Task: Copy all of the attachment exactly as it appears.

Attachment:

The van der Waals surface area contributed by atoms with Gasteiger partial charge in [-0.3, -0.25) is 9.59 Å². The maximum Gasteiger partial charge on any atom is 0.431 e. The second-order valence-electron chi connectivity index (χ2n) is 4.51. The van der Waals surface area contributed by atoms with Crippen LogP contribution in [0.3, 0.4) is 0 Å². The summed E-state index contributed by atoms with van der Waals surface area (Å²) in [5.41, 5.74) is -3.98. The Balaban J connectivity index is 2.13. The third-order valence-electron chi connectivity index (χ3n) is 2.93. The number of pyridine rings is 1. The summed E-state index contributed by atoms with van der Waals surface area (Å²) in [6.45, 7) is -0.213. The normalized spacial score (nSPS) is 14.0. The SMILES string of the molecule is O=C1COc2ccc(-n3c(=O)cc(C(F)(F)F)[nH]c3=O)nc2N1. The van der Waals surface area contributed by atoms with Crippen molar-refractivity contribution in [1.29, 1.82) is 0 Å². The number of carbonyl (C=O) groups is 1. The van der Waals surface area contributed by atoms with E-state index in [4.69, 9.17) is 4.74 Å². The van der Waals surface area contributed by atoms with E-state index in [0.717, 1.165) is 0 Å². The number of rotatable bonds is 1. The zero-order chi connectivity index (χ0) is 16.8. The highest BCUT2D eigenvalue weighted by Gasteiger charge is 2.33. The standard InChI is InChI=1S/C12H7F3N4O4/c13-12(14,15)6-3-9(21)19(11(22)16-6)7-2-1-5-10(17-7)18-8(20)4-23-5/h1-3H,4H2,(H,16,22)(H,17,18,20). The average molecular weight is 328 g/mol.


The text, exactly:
The van der Waals surface area contributed by atoms with Gasteiger partial charge in [-0.3, -0.25) is 9.59 Å². The maximum Gasteiger partial charge on any atom is 0.431 e. The second-order valence-electron chi connectivity index (χ2n) is 4.51. The van der Waals surface area contributed by atoms with Crippen LogP contribution in [0.3, 0.4) is 0 Å². The summed E-state index contributed by atoms with van der Waals surface area (Å²) in [5.41, 5.74) is -3.98. The Balaban J connectivity index is 2.13. The third-order valence-electron chi connectivity index (χ3n) is 2.93. The number of pyridine rings is 1. The summed E-state index contributed by atoms with van der Waals surface area (Å²) in [6.45, 7) is -0.213. The normalized spacial score (nSPS) is 14.0. The SMILES string of the molecule is O=C1COc2ccc(-n3c(=O)cc(C(F)(F)F)[nH]c3=O)nc2N1. The van der Waals surface area contributed by atoms with Crippen molar-refractivity contribution in [1.29, 1.82) is 0 Å². The number of carbonyl (C=O) groups is 1. The van der Waals surface area contributed by atoms with E-state index in [4.69, 9.17) is 4.74 Å². The van der Waals surface area contributed by atoms with E-state index in [0.717, 1.165) is 0 Å². The number of rotatable bonds is 1. The zero-order chi connectivity index (χ0) is 16.8. The highest BCUT2D eigenvalue weighted by Gasteiger charge is 2.33. The standard InChI is InChI=1S/C12H7F3N4O4/c13-12(14,15)6-3-9(21)19(11(22)16-6)7-2-1-5-10(17-7)18-8(20)4-23-5/h1-3H,4H2,(H,16,22)(H,17,18,20). The average molecular weight is 328 g/mol.